If they missed Beatles' first appearance in the U.S.A. they would hate themselves for the rest of their lives! So they (six young girls from New Jersey) set off even though they don't have ... See full summary »
Eight unsuspecting high school seniors at a posh boarding school, who delight themselves on playing games of lies, come face-to-face with terror and learn that nobody believes a liar - even when they're telling the truth.
A group of auditioned stage actors rehearse for an upcoming musical production. While locking themselves in the theater for rehearsal, not knowing that an escaped psychopath sneaked into the theater with them.
Norman Spencer, a university research scientist, is growing more and more concerned about his wife, Claire, a retired concert cellist who a year ago was involved in a serious auto accident, and who has just sent off her daughter Caitlin (Norman's stepdaughter) to college. Now, Claire reports hearing voices and witnessing eerie occurrences in and around their lakeside Vermont home, including seeing the face of a young woman reflected in water. An increasingly frightened Claire thinks the phenomena have something to do with the couple living next door, especially since the wife has disappeared without apparent explanation. At her husband's urging, Claire starts to see a therapist; she tells him she thinks the house is being haunted by a ghost. His advice? Try to make contact. Enlisting the help of her best friend, Jody, and a ouija board, Claire seeks to find out the truth of What Lies Beneath. Written by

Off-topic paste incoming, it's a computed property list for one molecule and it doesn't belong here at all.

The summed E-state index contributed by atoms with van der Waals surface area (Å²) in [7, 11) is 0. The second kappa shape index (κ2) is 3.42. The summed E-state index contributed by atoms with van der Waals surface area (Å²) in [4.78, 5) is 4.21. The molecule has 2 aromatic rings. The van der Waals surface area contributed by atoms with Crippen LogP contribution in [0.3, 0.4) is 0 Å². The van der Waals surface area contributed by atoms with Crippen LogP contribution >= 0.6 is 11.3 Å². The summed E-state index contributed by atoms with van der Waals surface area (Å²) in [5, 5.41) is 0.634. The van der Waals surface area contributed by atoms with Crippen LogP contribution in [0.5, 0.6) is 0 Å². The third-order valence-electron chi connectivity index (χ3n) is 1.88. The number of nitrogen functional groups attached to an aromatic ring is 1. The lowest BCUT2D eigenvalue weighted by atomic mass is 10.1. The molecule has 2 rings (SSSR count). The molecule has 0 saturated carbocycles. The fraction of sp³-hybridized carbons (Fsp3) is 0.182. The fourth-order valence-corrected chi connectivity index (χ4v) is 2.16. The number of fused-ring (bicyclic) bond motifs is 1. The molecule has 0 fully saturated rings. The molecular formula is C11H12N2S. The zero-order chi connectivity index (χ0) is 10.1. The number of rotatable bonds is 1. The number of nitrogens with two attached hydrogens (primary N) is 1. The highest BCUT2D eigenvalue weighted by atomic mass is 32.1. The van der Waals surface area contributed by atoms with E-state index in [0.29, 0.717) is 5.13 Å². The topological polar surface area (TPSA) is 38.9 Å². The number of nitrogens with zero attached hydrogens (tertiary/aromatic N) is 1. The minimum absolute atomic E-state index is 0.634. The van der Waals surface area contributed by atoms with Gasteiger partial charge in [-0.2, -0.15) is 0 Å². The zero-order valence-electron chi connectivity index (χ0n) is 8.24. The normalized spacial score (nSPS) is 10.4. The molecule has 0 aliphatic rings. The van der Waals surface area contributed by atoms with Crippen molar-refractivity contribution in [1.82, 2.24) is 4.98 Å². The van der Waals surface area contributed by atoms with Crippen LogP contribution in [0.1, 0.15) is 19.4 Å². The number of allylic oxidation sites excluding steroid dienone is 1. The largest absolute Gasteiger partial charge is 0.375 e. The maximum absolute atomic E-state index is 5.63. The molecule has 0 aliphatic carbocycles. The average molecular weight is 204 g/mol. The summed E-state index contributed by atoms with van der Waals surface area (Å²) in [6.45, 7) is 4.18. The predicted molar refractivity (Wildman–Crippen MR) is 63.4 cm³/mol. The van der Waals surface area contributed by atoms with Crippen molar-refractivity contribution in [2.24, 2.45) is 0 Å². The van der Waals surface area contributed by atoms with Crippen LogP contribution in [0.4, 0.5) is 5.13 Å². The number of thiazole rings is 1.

Eugene Kim <email@example.com>
Throughout the film, Claire's eyes are blue. When Claire allows Madison to posses her body, her eyes become green. Director Robert Zemeckis used contacts to emphasize the eye color change from blue to green to identify a "change of character". See more »
Claire drives away from the house in the pick-up, which we can see has the boat attached to it. One viewer claims the boat disappears as she turns a corner, but another disputes this. See more »
A good old-fashioned scary movie, avoiding irony and self-referentialism at every turn, this film relies on a nice premise and some well-executed creepy atmosphere for its impact. Pfeiffer and Ford work well together as a middle-aged couple, with Pfeiffer particularly effective as the homey (though obviously ridiculously beautiful) mother left alone when her daughter heads off to college, working herself up into a panic at various, vaguely spooky goings-on around the place. The film plays its cards close to its chest throughout, working the old game of keeping the audience guessing for a good while ? is there really something supernatural going on, is it some kind of creepy but human plot, or is it all in her head? Of course it's all revealed in the end, in a solidly scary, thrilling and well-executed finale. A classic it ain't, but it has a kind of workmanlike, reliable quality oozing out of every scene.
23 of 24 people found this review helpful.
Was this review helpful to you?